CV (Very Abridged)
BFA, Ohio University, Visual Communications, Photography
MFA, Boston University, Playwriting
Co-founder, Boston Public Works Theater Company & Founding Artistic Director, Alley Cat Theater, Boston, Massachusetts
Serlachius Residency, Finland
Bromfield Gallery, "Wet", Boston
Tiny Seed Literary Journal
The Woven Tale Press (Fall/Winter)
L'Oeil de la Photographie
LST Online Gallery
Fusion Art 4th Cityscapes Competition (June 2019) Juried Art Exhibition Finalist
Vermont Studio Center
For years I worked as a corporate and freelance photographer/writer. In 2007 I inexplicably put down the camera—these things sometimes happen in the arts, these unexplained long-term departures. During my hiatus I dedicated myself fully to the theater: earning my MFA in playwriting, forming two theater companies, fundraising, sweeping the stage. Then at a residency in Vermont in January 2017 while working on a play, just as inexplicably, I again picked the camera back up and picked up where I left off.
Ten years later...
I investigate the abstract world and nature.
Around August 2017 I began working on the series, “Order from Chaos.” I became compulsive and obsessive about making the images. I didn't know why, but it's all I wanted to do. At first I thought I would shoot a few more images then move on, but I continue to shoot the series to this day. I find it extraordinarily calming to walk through a forest and make these images. Using long focal length lenses, I peer into the landscape and compress the layers of lines, colors, shapes, texture, tones, light, and shadow. These abstract, painterly images are intentionally unromanticized and are inspired by abstract expressionistic paintings and the work of splatter painters like Jackson Pollock. They are what they are: color and line and shape and texture and tone and light and shadow. They are not intended for National Geographic or a calendar of images called Backroad Visions.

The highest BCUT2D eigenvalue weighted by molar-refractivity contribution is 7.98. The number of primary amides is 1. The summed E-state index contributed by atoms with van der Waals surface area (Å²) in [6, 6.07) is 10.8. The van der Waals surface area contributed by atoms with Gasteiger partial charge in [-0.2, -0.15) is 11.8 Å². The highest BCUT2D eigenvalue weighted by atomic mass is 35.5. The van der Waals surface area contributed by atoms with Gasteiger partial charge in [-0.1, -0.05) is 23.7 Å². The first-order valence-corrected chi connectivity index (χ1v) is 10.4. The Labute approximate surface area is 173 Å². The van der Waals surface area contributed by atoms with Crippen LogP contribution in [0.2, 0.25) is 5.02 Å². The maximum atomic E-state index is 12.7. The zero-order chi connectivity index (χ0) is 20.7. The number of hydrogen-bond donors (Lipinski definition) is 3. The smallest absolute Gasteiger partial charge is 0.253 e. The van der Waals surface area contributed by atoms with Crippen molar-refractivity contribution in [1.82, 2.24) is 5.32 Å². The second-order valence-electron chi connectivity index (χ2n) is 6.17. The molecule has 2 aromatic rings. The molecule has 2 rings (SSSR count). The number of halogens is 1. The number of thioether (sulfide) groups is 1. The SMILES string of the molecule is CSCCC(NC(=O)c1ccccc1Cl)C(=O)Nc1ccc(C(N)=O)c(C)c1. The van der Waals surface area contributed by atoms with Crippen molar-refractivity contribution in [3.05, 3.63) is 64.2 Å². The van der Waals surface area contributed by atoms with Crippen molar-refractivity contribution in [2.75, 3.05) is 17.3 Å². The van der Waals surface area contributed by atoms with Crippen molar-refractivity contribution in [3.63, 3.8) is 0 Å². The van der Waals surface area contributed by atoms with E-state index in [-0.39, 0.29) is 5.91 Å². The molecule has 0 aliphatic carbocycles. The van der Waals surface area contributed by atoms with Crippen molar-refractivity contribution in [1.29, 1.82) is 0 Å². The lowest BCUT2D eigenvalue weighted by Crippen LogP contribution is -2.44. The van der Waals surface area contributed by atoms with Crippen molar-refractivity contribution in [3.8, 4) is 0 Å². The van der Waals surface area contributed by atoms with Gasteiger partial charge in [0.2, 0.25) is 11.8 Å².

I have come to the conclusion that this project is my attempt to find beauty and order in chaos, which is what I see so much of in the world right now. In an ugly world, I feel that sometimes all I can do is show that beauty does exist. To me, these images are very optimistic and beautiful and contemplative.
I see the natural world everywhere, even when I’m in the center of some of our greatest urban environments. In a series of cityscapes, I explore the presence of nature in our urban world. My intent is to show the urban landscape as part of the natural world. I do not desire to present the urban environment grandly as Americans typically like to show our cities, or conversely as places of decay. I want to show that they can even be secondary to nature. And if I show the human presence at all in my work, it is a small presence and like the city itself, humans are hidden by nature and texture.
I am also beginning to explore the passage of time and decay as seen through the color and shape and the life and death of butterflies, and our notion of time/place by making images from a rapidly moving car.